While municipal records and the journal entries of bygone agriculturists make for intriguing source material, the fantastical tales spun by drunken sailors and hysterical teenagers are that much more fascinating. And there is no shortage of these pertaining to the undisputed gems of the Gem City: Lake Erie and Presque Isle. Among the nuggets added to our folkloric treasure chest over the years are: ghost ships, UFOs, and my personal favorite, the “Storm Hag.” Let’s explore:
Despite the admonitions of their elders, young couples have been sneaking into Presque Isle after dusk to canoodle - or worse yet, get “freek-nazzty” - for generations. For those who have chosen to do so in the vicinity of Graveyard Pond (near Beach 11), things have occasionally gotten a little “freek-nazztier.” Apparitions dressed in old, tattered “bathrobes” have appeared to numerous witnesses over the years, including Erie’s most beloved beach bum, Joe Root. He referred to them as “Perry’s Will O’ Wisps,” because those “bathrobes” were actually early 1800’s naval uniforms.
See, way back in the winter of 1813, our boy Commodore Oliver Hazard Perry and his gang found themselves in a bit of a pickle. The temperature plunged and with it the collective morale of the U.S. Brig Niagara, then harbored in Presque Isle’s Little Bay (now Misery Bay). Smallpox was spreading rapidly through the ship’s cabin and showed no signs of abating. After attempts to quarantine the infection failed, some say officers ordered the diseased to be euthanized (or massacred, if you were to ask the ghosts, who are still pissed about it). The dying were disposed of following the same procedure as the dead – wrapped in canvas and sunk with a cannonball through a hole in the ice of the neighboring lagoons.
There is no written record of this ever happening, but the legend of Graveyard Pond endures just the same. So remember, parents - vaccinate your children. And children, keep your pants on.
Home Is Where the Hag Is
Long before Whitney Houston or Sadie Hawkins took the initiative to ask boys to dance, Jenny Greenteeth was turning traditional gender roles upside-down amidst the waves of Lake Erie … and many a boat along with them, according to sailor lore.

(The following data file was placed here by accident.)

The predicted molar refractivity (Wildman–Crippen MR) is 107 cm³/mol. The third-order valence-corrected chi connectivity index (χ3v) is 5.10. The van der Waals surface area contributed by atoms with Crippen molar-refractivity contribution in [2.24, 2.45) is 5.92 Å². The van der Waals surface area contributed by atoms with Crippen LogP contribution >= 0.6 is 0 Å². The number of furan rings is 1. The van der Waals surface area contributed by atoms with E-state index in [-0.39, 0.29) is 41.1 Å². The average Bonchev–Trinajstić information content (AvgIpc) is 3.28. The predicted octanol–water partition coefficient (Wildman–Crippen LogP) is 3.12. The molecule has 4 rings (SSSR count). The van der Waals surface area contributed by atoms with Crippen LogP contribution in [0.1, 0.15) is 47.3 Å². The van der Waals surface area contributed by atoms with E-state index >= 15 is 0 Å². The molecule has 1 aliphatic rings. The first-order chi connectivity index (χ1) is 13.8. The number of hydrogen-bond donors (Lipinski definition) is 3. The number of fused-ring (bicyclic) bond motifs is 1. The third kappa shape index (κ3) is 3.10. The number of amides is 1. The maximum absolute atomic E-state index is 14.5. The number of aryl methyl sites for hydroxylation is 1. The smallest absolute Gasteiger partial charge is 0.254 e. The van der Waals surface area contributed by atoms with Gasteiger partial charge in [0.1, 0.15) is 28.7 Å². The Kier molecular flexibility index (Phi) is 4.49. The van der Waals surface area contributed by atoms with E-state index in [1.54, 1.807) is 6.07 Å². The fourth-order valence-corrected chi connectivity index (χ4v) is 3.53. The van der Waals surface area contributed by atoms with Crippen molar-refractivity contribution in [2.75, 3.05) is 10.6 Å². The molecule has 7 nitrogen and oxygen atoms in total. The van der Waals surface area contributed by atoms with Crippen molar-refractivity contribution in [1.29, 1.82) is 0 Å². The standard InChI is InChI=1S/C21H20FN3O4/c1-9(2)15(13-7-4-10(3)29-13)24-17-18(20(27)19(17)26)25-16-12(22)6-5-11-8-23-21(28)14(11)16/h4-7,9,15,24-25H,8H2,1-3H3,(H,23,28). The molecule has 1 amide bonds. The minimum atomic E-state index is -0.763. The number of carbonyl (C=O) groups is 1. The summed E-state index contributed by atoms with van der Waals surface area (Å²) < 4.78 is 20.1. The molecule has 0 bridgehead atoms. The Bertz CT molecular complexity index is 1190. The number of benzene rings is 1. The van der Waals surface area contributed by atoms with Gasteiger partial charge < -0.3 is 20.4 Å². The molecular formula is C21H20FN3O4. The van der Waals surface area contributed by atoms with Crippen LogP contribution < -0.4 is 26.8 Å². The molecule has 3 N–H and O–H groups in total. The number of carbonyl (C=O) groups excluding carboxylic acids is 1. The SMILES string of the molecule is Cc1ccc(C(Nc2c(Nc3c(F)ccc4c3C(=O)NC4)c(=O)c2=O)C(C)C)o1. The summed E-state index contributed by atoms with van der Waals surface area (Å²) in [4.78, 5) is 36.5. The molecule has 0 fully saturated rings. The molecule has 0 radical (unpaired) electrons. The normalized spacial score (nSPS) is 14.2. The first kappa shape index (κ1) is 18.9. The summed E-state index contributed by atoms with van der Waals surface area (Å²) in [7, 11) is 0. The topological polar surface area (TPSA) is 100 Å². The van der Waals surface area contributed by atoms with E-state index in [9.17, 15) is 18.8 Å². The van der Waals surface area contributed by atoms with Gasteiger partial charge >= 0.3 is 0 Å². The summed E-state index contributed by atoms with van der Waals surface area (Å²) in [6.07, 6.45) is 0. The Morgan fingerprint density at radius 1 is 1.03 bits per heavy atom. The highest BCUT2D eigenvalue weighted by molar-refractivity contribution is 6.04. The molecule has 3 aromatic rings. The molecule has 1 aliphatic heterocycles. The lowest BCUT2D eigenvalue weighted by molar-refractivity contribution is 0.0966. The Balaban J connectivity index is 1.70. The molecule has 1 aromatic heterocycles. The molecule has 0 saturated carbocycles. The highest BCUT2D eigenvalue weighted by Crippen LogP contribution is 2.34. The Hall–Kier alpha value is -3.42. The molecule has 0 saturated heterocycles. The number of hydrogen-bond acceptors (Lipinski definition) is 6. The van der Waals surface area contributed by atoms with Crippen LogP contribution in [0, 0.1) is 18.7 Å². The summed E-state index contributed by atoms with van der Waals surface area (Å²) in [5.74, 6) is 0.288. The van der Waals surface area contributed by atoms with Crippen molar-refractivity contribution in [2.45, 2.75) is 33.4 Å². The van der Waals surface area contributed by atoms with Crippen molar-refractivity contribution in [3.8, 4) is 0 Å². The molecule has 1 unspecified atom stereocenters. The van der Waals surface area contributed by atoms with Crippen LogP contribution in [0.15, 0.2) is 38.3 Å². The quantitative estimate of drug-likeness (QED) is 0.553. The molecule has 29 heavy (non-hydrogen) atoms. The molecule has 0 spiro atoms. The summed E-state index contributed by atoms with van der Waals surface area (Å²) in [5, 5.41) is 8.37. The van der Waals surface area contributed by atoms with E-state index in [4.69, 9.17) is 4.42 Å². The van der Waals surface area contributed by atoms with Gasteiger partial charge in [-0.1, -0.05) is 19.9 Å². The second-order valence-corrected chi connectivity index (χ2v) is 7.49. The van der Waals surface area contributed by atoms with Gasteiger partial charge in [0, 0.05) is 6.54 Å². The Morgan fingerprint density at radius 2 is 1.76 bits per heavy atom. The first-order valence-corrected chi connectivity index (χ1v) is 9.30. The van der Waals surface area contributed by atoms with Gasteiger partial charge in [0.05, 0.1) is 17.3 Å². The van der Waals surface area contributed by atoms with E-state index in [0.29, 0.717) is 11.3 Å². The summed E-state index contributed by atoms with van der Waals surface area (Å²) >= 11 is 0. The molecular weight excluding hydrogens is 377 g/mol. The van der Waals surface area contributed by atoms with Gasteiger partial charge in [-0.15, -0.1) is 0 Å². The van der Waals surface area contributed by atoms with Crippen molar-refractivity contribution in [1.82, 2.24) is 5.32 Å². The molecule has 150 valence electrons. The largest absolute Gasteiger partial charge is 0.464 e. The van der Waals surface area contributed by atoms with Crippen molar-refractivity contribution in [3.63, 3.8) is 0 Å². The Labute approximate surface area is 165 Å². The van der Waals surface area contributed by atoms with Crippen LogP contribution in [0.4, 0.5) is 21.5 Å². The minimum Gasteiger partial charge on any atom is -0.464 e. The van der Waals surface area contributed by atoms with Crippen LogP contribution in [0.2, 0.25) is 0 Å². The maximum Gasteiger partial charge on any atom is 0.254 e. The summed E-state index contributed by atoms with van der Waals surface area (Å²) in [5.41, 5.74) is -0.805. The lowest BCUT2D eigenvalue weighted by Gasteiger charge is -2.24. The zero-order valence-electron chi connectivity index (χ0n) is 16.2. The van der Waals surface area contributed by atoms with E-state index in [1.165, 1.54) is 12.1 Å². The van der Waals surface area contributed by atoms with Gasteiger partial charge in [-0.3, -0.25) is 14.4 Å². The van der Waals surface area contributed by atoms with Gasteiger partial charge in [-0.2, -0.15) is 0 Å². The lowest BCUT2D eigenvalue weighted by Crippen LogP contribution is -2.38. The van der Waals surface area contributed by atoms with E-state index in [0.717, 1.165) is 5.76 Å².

Yes, when you’re a ghastly she-demon with yellow feline eyes, pale green skin, and green shark-like teeth, you’re sometimes forced to resort to desperate measures to get the attention you crave. Even (gasp!) poetry:
Come into the water, love,
Dance beneath the waves,
Where dwell the bones of sailor lads
Inside my saffron caves.
Upon hearing her doggerel, her prospective partner would almost invariably reply “thanks but no thanks,” and Greenteeth would almost invariably proceed to throw a “tempest” tantrum and sink the ship. Hence her more popular alias, The Lake Erie Storm Hag.
Swope admits the whole Storm Hag story seems a little farfetched, but does not discount it entirely, referencing examples of ships that have vanished without a trace on Lake Erie:
-- Fall 1782 – After withstanding a violent storm, it seemed to be clear sailing for an owler (a ship smuggling wool) on its way to Presque Isle. Less than a mile from shore under the light of a full moon, the water bubbled, the Storm Hag popped out, poisoned the crew with her untrimmed talons, and dragged the boat down, the screams of sailors echoing in the night. What a diva!
-- Summer 1841 – The steamship Erie exploded 33 miles from Buffalo, killing 250 people. Twice thereafter, burning phantom ships in the shape of the Erie appeared to onlookers on shore, first near Cleveland (after a severe thunderstorm – some contend the Hag strikes just as things begin to simmer down), then near Erie (before a severe thunderstorm). Those acquainted with the Hag advised against rescue attempts, warning that these holograms were only an invitation to their own demise.
-- Winter 1942 – The tugboat Admiral was accompanying the oil tanker Clevco eastbound toward Cleveland, when early one December morning, the Admiral disappeared. The towline it was attached to was angled into the waves, as if it had been yanked downward. The Coast Guard was radioed and by the time it arrived, both ships were M.I.A. The Civil Air Patrol joined the hunt the following morning and spotted the Clevco. The pilot’s radio promptly went dead and the Clevco was engulfed in a sudden snowstorm. A cutter ship sighted it later, but surprise! The tanker dissolved into another spontaneously-appearing blizzard (at press time, the Storm Hag might be the most legitimate attempt to rationalize Erie weather I have yet encountered). The Clevco eventually reestablished radio with the Coast Guard, but only for about an hour. Communications went silent and it was neither seen nor heard from again.
Wow, look at this bloated article. That’s the thing with these urban legends; they suck you in like the spindly limbs of the Storm Hag. If you would like to get sucked in further, check out Eerie Erie, available on Amazon for $14.99.
Welp, time to ask the Ouija board if there’s anything I need at the store.
Local author Robin S. Swope will talk about his book Eerie Erie: Tales of the Unexplained from Northwest Pennsylvania from 1-2 p.m. on Oct. 31, at the Millcreek Branch of Erie Public Library. For more info: 451.7084.
Matt Swanseger can be reached at email@example.com. You can follow him on Twitter @SwazzySwagga or read his blog at squanderoza.com.